Key, an American shorthair, was spayed around her fourth year, after successfully giving birth to a litter of kittens. Is Key the rule or an exception to the rule?
Unfortunately, Key is the exception to the rule. In general, cats are very territorial and do not play well with new friends. Cats are solitary predators and they often go out of their way to avoid each other. “For example, one cat may occupy a spot in the morning but leave it for another cat to occupy in the afternoon,” writes Cats International, a non-profit organization dedicated to feline education. When it comes to kitty relationships, there are many more moments of independence than togetherness.
A female cat’s maternal instinct is nothing new, until it’s applied to a new cat in the home. A mother cat is able to suppress her desire to hunt and focus on rearing her babies. It’s when her babies are taken away that her maternal instinct is unfulfilled. In these cases the mother cat may begin looking for another pet to nurture to fulfill her instinct. Being spayed does not affect the female cat’s desire to nurture.
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During the spay surgery, the female's reproductive tract is removed. Your cat’s personality does not change during spaying, except that she’ll no longer fall into periods of heat. A cat in heat will often seek out attention. This will stop immediately after the spaying has taken place. There’s no evidence to show that spaying an adult female cat does anything to disrupt the instinct to parent. Then again, most cats won’t have this instinct toward a new kitten in the home.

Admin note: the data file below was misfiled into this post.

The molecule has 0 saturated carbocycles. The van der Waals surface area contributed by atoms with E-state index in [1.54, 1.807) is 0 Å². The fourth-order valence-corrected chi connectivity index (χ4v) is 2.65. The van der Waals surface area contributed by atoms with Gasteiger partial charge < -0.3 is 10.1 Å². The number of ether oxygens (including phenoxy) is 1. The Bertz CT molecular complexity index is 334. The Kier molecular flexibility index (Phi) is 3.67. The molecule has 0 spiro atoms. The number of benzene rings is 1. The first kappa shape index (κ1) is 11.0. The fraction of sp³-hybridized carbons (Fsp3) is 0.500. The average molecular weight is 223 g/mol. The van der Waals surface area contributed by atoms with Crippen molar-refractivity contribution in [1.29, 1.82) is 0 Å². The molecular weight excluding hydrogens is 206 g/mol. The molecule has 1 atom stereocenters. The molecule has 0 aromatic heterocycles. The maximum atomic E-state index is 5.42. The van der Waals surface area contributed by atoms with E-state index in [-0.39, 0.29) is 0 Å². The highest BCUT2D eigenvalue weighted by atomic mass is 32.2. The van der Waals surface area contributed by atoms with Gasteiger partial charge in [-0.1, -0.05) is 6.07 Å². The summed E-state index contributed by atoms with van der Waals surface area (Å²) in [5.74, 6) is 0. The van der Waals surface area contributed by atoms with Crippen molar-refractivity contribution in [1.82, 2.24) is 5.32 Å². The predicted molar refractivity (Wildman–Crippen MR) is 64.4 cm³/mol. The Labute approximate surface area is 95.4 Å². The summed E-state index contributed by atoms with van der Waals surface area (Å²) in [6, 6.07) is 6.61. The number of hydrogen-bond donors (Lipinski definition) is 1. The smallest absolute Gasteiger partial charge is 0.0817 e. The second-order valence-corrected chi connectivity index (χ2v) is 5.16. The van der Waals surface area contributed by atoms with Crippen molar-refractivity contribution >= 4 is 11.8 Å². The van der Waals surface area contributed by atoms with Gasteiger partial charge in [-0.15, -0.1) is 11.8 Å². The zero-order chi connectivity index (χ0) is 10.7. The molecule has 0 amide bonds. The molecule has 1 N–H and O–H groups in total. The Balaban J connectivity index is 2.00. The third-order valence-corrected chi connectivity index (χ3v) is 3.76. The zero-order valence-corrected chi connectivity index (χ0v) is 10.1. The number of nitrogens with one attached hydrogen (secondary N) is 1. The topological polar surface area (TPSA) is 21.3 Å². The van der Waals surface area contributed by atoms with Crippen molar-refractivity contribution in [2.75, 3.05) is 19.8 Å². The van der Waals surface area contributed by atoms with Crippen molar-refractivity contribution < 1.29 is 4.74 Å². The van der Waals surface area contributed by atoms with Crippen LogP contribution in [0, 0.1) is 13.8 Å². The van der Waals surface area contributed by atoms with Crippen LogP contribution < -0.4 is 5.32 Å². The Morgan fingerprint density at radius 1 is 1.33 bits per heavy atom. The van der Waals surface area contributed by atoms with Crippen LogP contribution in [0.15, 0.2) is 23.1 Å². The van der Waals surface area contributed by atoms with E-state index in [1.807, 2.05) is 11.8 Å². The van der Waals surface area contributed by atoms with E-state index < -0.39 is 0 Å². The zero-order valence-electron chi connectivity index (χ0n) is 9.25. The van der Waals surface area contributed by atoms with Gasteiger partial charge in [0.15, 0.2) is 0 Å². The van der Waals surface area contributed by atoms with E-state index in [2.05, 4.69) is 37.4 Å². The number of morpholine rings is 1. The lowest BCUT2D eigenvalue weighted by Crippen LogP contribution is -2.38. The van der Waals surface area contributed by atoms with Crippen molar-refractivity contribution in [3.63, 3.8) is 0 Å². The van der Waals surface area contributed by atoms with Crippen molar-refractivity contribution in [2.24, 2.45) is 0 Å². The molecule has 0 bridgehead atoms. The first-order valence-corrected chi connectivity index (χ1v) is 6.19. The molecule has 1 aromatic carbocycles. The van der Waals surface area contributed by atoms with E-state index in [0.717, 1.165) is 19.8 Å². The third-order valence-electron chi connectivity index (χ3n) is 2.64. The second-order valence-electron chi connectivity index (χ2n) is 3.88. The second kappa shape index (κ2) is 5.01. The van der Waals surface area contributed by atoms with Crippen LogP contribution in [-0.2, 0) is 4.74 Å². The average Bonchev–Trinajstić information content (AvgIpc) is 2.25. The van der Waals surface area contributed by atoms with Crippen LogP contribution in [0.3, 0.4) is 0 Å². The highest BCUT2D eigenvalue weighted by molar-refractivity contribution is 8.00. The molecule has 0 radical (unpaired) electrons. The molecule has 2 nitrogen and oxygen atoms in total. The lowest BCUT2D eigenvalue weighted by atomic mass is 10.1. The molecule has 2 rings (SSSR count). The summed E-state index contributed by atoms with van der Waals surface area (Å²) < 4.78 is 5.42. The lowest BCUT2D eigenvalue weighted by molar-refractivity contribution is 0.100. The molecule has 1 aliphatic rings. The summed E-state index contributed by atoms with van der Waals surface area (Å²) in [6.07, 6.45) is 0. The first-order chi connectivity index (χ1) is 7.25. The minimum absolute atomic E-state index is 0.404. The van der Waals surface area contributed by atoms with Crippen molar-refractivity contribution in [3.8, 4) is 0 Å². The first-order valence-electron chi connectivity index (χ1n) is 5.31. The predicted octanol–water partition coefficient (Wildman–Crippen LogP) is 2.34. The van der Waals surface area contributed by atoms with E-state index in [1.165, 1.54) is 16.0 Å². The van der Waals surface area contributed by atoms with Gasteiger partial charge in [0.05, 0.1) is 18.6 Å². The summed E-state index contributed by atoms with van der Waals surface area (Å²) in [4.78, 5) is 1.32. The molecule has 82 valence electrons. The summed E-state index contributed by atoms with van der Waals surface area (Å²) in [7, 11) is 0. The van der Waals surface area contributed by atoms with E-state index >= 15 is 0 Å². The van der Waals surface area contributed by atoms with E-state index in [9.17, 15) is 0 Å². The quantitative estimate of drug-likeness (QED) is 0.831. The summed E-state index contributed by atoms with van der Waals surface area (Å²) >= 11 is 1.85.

Do not rush integrating cats, even an adult cat to a new kitten. Multiple introductions may need to take place before the cats can coexist. It’s likely you’ll run into a lot of hissing, growling and negative behavior. Or, you may find your adult female cat is just like Key, completely willing to adopt the new kitten as her own.
Don’t immediately throw the kitten in with a resident cat. Instead, separate the new kitten into a room all his own. Then you can watch the behaviors of your resident cat. If she's purring, curious and rubbing herself against you, you may have a natural mother on your hands. If she’s hissing, growling and avoiding you, it’s going to take some time before these two can get along.
You may run into some problems after integration has taken place. The cats are free to roam the home together, but you hear them fighting late at night or there seems to be some urination happening in places other than the litter box. The easiest way to create harmony is through separation.
Move food bowls to opposite ends of the room, gradually moving the bowls closer together as time passes. Also maintain separate litter boxes, as this will cut down on territorial urination. Finally, provide cats with their own spaces to relax and isolate themselves. This gives them a sense of territory.